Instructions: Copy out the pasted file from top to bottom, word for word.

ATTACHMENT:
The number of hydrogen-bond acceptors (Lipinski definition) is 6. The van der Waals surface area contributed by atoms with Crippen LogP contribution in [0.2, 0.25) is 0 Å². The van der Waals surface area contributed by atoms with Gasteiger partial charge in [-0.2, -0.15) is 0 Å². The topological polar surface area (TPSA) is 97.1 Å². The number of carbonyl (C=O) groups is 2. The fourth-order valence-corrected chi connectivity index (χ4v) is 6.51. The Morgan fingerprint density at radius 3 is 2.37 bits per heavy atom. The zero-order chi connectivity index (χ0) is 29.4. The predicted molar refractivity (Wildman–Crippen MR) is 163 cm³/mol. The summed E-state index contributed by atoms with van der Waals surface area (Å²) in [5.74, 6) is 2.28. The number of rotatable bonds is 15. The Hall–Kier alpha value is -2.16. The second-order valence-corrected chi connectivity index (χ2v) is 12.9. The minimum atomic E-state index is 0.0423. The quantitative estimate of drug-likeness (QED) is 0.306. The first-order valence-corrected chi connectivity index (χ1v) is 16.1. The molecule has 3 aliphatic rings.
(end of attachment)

The number of hydrogen-bond acceptors (Lipinski definition) is 6. The van der Waals surface area contributed by atoms with Crippen LogP contribution in [0.2, 0.25) is 0 Å². The van der Waals surface area contributed by atoms with Gasteiger partial charge in [-0.2, -0.15) is 0 Å². The topological polar surface area (TPSA) is 97.1 Å². The number of carbonyl (C=O) groups is 2. The fourth-order valence-corrected chi connectivity index (χ4v) is 6.51. The Morgan fingerprint density at radius 3 is 2.37 bits per heavy atom. The zero-order chi connectivity index (χ0) is 29.4. The predicted molar refractivity (Wildman–Crippen MR) is 163 cm³/mol. The summed E-state index contributed by atoms with van der Waals surface area (Å²) in [5.74, 6) is 2.28. The number of rotatable bonds is 15. The Hall–Kier alpha value is -2.16. The second-order valence-corrected chi connectivity index (χ2v) is 12.9. The minimum atomic E-state index is 0.0423. The quantitative estimate of drug-likeness (QED) is 0.306. The first-order valence-corrected chi connectivity index (χ1v) is 16.1. The molecule has 3 aliphatic rings.